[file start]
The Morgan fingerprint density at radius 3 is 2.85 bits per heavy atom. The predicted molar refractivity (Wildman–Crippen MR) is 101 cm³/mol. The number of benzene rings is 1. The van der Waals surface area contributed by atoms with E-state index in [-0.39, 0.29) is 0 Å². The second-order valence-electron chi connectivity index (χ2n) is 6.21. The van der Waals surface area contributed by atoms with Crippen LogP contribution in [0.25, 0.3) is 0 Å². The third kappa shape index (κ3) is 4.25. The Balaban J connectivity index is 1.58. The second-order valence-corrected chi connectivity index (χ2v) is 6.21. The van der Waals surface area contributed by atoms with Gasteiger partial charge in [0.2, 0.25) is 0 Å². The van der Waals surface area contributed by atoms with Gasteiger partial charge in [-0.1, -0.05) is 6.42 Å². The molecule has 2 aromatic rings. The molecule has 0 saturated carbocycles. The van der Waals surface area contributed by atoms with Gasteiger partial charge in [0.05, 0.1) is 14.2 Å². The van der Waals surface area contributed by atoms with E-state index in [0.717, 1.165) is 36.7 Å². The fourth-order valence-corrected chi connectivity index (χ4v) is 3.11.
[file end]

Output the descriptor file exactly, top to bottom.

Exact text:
The Morgan fingerprint density at radius 3 is 2.85 bits per heavy atom. The predicted molar refractivity (Wildman–Crippen MR) is 101 cm³/mol. The number of benzene rings is 1. The van der Waals surface area contributed by atoms with E-state index in [-0.39, 0.29) is 0 Å². The second-order valence-electron chi connectivity index (χ2n) is 6.21. The van der Waals surface area contributed by atoms with Crippen LogP contribution in [0.25, 0.3) is 0 Å². The third kappa shape index (κ3) is 4.25. The Balaban J connectivity index is 1.58. The second-order valence-corrected chi connectivity index (χ2v) is 6.21. The van der Waals surface area contributed by atoms with Gasteiger partial charge in [0.2, 0.25) is 0 Å². The van der Waals surface area contributed by atoms with Gasteiger partial charge in [-0.1, -0.05) is 6.42 Å². The molecule has 2 aromatic rings. The molecule has 0 saturated carbocycles. The van der Waals surface area contributed by atoms with Gasteiger partial charge in [0.05, 0.1) is 14.2 Å². The van der Waals surface area contributed by atoms with E-state index in [0.717, 1.165) is 36.7 Å². The fourth-order valence-corrected chi connectivity index (χ4v) is 3.11.